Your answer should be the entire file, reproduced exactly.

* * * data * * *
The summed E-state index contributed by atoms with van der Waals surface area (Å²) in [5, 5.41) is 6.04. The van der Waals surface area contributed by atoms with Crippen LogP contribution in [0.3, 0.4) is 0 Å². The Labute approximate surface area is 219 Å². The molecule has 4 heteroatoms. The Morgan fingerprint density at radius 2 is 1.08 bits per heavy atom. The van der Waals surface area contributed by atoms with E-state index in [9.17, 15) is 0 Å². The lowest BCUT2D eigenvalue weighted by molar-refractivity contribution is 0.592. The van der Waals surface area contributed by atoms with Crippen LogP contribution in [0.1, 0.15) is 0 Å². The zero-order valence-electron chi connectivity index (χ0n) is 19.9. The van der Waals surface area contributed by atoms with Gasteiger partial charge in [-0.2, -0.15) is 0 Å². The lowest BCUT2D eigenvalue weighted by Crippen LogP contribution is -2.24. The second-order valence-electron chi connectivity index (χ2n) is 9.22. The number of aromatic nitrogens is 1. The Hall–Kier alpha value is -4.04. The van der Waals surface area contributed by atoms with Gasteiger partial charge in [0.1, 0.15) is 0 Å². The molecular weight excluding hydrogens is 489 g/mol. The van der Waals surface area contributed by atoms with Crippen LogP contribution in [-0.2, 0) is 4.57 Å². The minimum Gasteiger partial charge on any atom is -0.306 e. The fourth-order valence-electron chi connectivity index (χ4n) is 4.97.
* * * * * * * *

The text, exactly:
The summed E-state index contributed by atoms with van der Waals surface area (Å²) in [5, 5.41) is 6.04. The van der Waals surface area contributed by atoms with Crippen LogP contribution in [0.3, 0.4) is 0 Å². The Labute approximate surface area is 219 Å². The molecule has 4 heteroatoms. The Morgan fingerprint density at radius 2 is 1.08 bits per heavy atom. The van der Waals surface area contributed by atoms with E-state index in [9.17, 15) is 0 Å². The lowest BCUT2D eigenvalue weighted by molar-refractivity contribution is 0.592. The van der Waals surface area contributed by atoms with Crippen LogP contribution in [0.1, 0.15) is 0 Å². The zero-order valence-electron chi connectivity index (χ0n) is 19.9. The van der Waals surface area contributed by atoms with Gasteiger partial charge in [-0.2, -0.15) is 0 Å². The lowest BCUT2D eigenvalue weighted by Crippen LogP contribution is -2.24. The second-order valence-electron chi connectivity index (χ2n) is 9.22. The number of aromatic nitrogens is 1. The Hall–Kier alpha value is -4.04. The van der Waals surface area contributed by atoms with Gasteiger partial charge in [0.1, 0.15) is 0 Å². The molecular weight excluding hydrogens is 489 g/mol. The van der Waals surface area contributed by atoms with Crippen LogP contribution in [-0.2, 0) is 4.57 Å². The minimum Gasteiger partial charge on any atom is -0.306 e. The fourth-order valence-electron chi connectivity index (χ4n) is 4.97.